Funny, though Riyadh calls Qatar a sponsor of terrorism (not a false claim). With US CENTCOM being based there, what does that make the Americans: state-sponsoring terrorism ? what the world has come to.
                    Would that be the now 1st in line?

                    Comment


                    • #25
                      yes,
                      listen closely ... can you hear the war drums
                      Hey at least, it is going to make Aramco have a better IPO at a higher valuation

                      Comment


                      • #26
                        Originally posted by xerxes View Post
                        With US CENTCOM being based there, what does that make the Americans: state-sponsoring terrorism ? what the world has come to.
                        Does an American base in a foreign country make the Americans a sponsor, an occupier, or just a tenant?

                        Paying rent for a facility doesn't give Washington's blessing to everything Qatar's Emir does. Then again, Germany has military installations in both Florida and New Mexico in the US, perhaps we should start talking about the "German sponsored US wars in Iraq and Afghanistan"...

                        Comment


                        • #27
                          Originally posted by SteveDaPirate View Post
                          Does an American base in a foreign country make the Americans a sponsor, an occupier, or just a tenant?

                          Paying rent for a facility doesn't give Washington's blessing to everything Qatar's Emir does. Then again, Germany has military installations in both Florida and New Mexico in the US, perhaps we should start talking about the "German sponsored US wars in Iraq and Afghanistan"...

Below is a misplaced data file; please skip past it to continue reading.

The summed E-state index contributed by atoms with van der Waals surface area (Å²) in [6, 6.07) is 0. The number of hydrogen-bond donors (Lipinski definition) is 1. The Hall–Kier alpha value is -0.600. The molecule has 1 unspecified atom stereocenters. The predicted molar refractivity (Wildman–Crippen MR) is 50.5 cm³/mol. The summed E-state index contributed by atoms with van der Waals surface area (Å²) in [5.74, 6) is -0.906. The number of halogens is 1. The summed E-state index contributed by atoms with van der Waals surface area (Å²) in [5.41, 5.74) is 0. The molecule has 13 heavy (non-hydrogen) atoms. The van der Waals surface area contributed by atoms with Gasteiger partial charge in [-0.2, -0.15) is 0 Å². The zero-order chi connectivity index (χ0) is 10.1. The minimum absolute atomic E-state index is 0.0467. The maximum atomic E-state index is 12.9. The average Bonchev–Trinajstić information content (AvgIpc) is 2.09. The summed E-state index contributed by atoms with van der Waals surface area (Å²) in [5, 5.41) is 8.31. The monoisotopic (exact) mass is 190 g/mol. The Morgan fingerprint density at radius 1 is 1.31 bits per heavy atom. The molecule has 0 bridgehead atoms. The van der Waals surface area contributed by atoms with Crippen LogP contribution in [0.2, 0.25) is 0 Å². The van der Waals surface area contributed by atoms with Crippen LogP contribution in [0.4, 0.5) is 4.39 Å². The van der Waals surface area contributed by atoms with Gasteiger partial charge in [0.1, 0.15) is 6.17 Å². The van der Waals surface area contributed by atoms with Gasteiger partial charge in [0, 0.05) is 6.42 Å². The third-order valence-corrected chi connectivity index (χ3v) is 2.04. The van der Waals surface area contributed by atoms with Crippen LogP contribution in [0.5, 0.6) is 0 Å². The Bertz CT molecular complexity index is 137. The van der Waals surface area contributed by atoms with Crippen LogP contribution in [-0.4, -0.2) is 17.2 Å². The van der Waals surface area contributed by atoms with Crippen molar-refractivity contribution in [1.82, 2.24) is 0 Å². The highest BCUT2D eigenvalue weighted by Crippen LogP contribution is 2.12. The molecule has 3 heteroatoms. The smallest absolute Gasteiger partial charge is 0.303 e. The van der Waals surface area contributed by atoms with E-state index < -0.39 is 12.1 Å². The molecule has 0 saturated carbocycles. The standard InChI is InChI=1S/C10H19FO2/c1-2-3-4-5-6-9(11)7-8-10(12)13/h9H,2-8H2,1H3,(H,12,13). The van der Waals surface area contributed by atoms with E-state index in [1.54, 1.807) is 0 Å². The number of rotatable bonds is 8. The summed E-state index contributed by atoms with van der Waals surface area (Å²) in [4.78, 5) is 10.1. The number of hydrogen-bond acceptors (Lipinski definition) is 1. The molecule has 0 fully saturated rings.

And you would be correct.
                          On that basis specifically that is not a good reason.

                          Comment


                          • #28
                            Originally posted by SteveDaPirate View Post
                            Then again, Germany has military installations in both Florida and New Mexico in the US, perhaps we should start talking about the "German sponsored US wars in Iraq and Afghanistan"...
                            Where?

                            They have training squadrons stationed at Holloman AFB and NAS P-Cola. These are Tenant Training Units under the operational command of the USAF
                            Human Scum. Proud Never Trumper

                            Comment


                            • #29
                              Now on track to be actually bigger than Saudi Arabia:

                              https://www.reuters.com/article/us-g...-idUSKBN1F805C

                              Maybe OPEC should send us an invitation? :D

                              Comment


                              • #30
                                Originally posted by citanon View Post
                                Now on track to be actually bigger than Saudi Arabia:

                                https://www.reuters.com/article/us-g...-idUSKBN1F805C

                                Maybe OPEC should send us an invitation? :D
                                Unlikely, as US doesn't have national or quasi national oil companies. Free market will determine US shale output and allocate investments not technocrats.
                                Whereas OPEC members oil companies are ruled by technocrats who have a habit of mudding the line between return on investment and national policy.

                                Comment